Banks Provide Positive Start To Q3 Earnings Season

Bank stocks have been notable laggards in recent quarters, with market participants preferring the faster growing technology stocks to these seemingly boring companies. But as the turmoil of the last few days’ market action shows, the unwinding of the overcrowded trades in technology and other momentum stocks can get messy very easily.

Banks are boring, but they have a lot going for them. Granted, bank margins have been held down, and low interest rates and loan portfolios haven’t been growing as fast as many of us would like. With respect to loan growth, lending to businesses (broadly referred to as ‘C&I,’ or commercial and industry loans) is healthy enough, with the moderate pace in consumer loans more likely a reflection of stricter and more prudent standards at the banks. And margins should start moving higher with the recent uptrend in interest rates. Bank management teams have become very good at cost controls, and they pay out stable and growing dividends.

Banks earnings aren’t great, but they are good enough and reasonably stable, unless you see the U.S. economy heading toward a recession. We see all of this in the results from JPMorgan (JPM), Wells Fargo (WFC), and Citigroup (C), which kicked-off the Q3 earnings season for the Finance sector on Friday. Q3 earnings for these three major banks are +16.1% from the same period last year on +3.4% higher revenues. All in all, the trading and mortgage banking revenues were weak and investment banking was flat, with most of the growth coming from consumer banking and effective cost controls.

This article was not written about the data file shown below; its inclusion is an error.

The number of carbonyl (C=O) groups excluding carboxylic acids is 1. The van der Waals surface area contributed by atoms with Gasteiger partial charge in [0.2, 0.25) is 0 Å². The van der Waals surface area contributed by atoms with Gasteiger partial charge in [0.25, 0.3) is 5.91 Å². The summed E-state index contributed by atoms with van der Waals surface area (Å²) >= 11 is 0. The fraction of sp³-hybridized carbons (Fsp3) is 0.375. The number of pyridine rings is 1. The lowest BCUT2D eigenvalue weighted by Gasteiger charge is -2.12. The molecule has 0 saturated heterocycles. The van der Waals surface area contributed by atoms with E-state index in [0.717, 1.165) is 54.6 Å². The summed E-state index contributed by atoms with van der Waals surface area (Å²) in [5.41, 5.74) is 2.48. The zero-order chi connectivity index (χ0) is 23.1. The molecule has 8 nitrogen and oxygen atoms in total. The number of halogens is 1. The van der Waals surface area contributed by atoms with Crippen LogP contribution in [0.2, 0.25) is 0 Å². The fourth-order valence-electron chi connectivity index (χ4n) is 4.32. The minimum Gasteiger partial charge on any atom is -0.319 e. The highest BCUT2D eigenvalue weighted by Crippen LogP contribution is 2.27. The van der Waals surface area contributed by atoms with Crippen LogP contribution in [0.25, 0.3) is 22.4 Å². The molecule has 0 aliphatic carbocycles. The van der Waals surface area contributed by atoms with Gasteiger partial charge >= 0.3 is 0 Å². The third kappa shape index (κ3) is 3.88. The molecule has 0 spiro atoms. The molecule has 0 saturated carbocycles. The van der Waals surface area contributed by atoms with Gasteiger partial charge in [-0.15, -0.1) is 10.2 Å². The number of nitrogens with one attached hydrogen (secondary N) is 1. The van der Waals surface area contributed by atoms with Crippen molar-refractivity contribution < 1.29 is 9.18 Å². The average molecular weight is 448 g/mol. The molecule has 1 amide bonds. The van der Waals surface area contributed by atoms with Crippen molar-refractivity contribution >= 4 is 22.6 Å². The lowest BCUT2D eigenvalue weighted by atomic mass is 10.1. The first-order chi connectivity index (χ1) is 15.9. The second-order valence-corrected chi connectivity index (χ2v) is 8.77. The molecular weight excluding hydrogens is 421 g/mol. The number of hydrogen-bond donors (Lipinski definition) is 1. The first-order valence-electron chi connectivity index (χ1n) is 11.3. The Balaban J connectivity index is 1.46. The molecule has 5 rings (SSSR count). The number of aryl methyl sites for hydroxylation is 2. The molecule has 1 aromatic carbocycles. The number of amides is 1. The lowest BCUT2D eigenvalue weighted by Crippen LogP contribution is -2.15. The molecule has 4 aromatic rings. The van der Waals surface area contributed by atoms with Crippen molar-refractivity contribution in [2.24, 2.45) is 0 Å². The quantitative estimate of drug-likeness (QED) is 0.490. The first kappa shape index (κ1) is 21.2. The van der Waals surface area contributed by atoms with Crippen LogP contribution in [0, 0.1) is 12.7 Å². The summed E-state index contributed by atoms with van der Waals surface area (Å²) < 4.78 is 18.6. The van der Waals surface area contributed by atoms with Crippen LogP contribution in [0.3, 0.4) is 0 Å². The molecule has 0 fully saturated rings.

Finance Sector Scorecard (as of Friday, October 12)

We now have Q3 results from four of the 97 Finance sector companies in the S&P 500 index. Keep in mind, however, that these four companies account for 21.5% of the sector’s total market capitalization in the index.

Total earnings for these four Finance companies are up +16.1% from the same period last year on +3.4% higher revenue growth, with 75% beating EPS and revenue estimates. The comparison charts below put the results thus far in a historical context:

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Disclosure: For more details about the overall earnings picture and the Q3 earnings season, please check our weekly 


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